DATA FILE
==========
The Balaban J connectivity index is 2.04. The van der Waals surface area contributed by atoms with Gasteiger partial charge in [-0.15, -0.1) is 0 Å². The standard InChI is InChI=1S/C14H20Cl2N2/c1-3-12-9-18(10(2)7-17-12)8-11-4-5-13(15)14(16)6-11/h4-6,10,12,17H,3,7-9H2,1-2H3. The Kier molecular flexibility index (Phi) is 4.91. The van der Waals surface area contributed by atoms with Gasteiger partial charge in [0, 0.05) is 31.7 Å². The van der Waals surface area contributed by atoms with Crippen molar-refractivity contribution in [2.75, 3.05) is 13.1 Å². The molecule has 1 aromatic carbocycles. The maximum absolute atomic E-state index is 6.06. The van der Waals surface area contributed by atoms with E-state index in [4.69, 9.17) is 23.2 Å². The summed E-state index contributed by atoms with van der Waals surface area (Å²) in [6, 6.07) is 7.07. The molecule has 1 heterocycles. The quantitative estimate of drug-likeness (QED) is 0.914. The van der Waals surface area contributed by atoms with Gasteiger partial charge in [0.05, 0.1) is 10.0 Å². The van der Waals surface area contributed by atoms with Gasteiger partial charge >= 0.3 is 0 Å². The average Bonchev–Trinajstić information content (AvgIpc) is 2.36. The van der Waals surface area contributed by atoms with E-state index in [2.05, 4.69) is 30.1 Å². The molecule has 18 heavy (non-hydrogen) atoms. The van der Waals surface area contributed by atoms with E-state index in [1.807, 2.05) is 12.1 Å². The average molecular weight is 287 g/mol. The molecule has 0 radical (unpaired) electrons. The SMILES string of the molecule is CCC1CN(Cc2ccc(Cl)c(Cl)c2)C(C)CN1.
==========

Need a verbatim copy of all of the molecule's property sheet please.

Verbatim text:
The Balaban J connectivity index is 2.04. The van der Waals surface area contributed by atoms with Gasteiger partial charge in [-0.15, -0.1) is 0 Å². The standard InChI is InChI=1S/C14H20Cl2N2/c1-3-12-9-18(10(2)7-17-12)8-11-4-5-13(15)14(16)6-11/h4-6,10,12,17H,3,7-9H2,1-2H3. The Kier molecular flexibility index (Phi) is 4.91. The van der Waals surface area contributed by atoms with Gasteiger partial charge in [0, 0.05) is 31.7 Å². The van der Waals surface area contributed by atoms with Crippen molar-refractivity contribution in [2.75, 3.05) is 13.1 Å². The molecule has 1 aromatic carbocycles. The maximum absolute atomic E-state index is 6.06. The van der Waals surface area contributed by atoms with E-state index in [4.69, 9.17) is 23.2 Å². The summed E-state index contributed by atoms with van der Waals surface area (Å²) in [6, 6.07) is 7.07. The molecule has 1 heterocycles. The quantitative estimate of drug-likeness (QED) is 0.914. The van der Waals surface area contributed by atoms with Gasteiger partial charge in [0.05, 0.1) is 10.0 Å². The van der Waals surface area contributed by atoms with Gasteiger partial charge >= 0.3 is 0 Å². The average Bonchev–Trinajstić information content (AvgIpc) is 2.36. The van der Waals surface area contributed by atoms with E-state index in [2.05, 4.69) is 30.1 Å². The molecule has 18 heavy (non-hydrogen) atoms. The van der Waals surface area contributed by atoms with E-state index in [1.807, 2.05) is 12.1 Å². The average molecular weight is 287 g/mol. The molecule has 0 radical (unpaired) electrons. The SMILES string of the molecule is CCC1CN(Cc2ccc(Cl)c(Cl)c2)C(C)CN1.